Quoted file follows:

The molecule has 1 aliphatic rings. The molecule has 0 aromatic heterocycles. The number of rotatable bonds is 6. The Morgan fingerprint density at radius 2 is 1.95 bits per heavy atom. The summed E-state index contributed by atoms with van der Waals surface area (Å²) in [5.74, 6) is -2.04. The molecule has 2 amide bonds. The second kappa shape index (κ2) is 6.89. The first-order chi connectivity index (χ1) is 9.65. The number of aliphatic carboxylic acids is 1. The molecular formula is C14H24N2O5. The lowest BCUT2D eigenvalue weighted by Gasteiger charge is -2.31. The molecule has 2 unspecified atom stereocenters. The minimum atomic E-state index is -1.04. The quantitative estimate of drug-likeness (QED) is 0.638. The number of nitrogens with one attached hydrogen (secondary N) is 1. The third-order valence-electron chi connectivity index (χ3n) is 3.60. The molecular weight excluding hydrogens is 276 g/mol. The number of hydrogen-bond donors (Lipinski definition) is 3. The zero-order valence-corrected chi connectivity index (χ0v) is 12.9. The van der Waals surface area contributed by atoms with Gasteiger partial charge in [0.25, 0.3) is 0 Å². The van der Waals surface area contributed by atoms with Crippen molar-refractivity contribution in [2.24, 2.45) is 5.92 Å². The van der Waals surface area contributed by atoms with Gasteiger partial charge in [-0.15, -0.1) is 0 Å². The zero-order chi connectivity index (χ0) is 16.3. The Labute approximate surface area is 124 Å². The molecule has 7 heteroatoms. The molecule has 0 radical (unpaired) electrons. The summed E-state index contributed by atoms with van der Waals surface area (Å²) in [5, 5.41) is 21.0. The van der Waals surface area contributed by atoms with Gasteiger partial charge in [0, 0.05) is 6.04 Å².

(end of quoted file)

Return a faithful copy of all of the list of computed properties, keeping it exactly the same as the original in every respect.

The molecule has 1 aliphatic rings. The molecule has 0 aromatic heterocycles. The number of rotatable bonds is 6. The Morgan fingerprint density at radius 2 is 1.95 bits per heavy atom. The summed E-state index contributed by atoms with van der Waals surface area (Å²) in [5.74, 6) is -2.04. The molecule has 2 amide bonds. The second kappa shape index (κ2) is 6.89. The first-order chi connectivity index (χ1) is 9.65. The number of aliphatic carboxylic acids is 1. The molecular formula is C14H24N2O5. The lowest BCUT2D eigenvalue weighted by Gasteiger charge is -2.31. The molecule has 2 unspecified atom stereocenters. The minimum atomic E-state index is -1.04. The quantitative estimate of drug-likeness (QED) is 0.638. The number of nitrogens with one attached hydrogen (secondary N) is 1. The third-order valence-electron chi connectivity index (χ3n) is 3.60. The molecular weight excluding hydrogens is 276 g/mol. The number of hydrogen-bond donors (Lipinski definition) is 3. The zero-order valence-corrected chi connectivity index (χ0v) is 12.9. The van der Waals surface area contributed by atoms with Gasteiger partial charge in [0.25, 0.3) is 0 Å². The van der Waals surface area contributed by atoms with Crippen molar-refractivity contribution in [2.24, 2.45) is 5.92 Å². The van der Waals surface area contributed by atoms with Gasteiger partial charge in [-0.15, -0.1) is 0 Å². The zero-order chi connectivity index (χ0) is 16.3. The Labute approximate surface area is 124 Å². The molecule has 7 heteroatoms. The molecule has 0 radical (unpaired) electrons. The summed E-state index contributed by atoms with van der Waals surface area (Å²) in [5, 5.41) is 21.0. The van der Waals surface area contributed by atoms with Gasteiger partial charge in [0, 0.05) is 6.04 Å².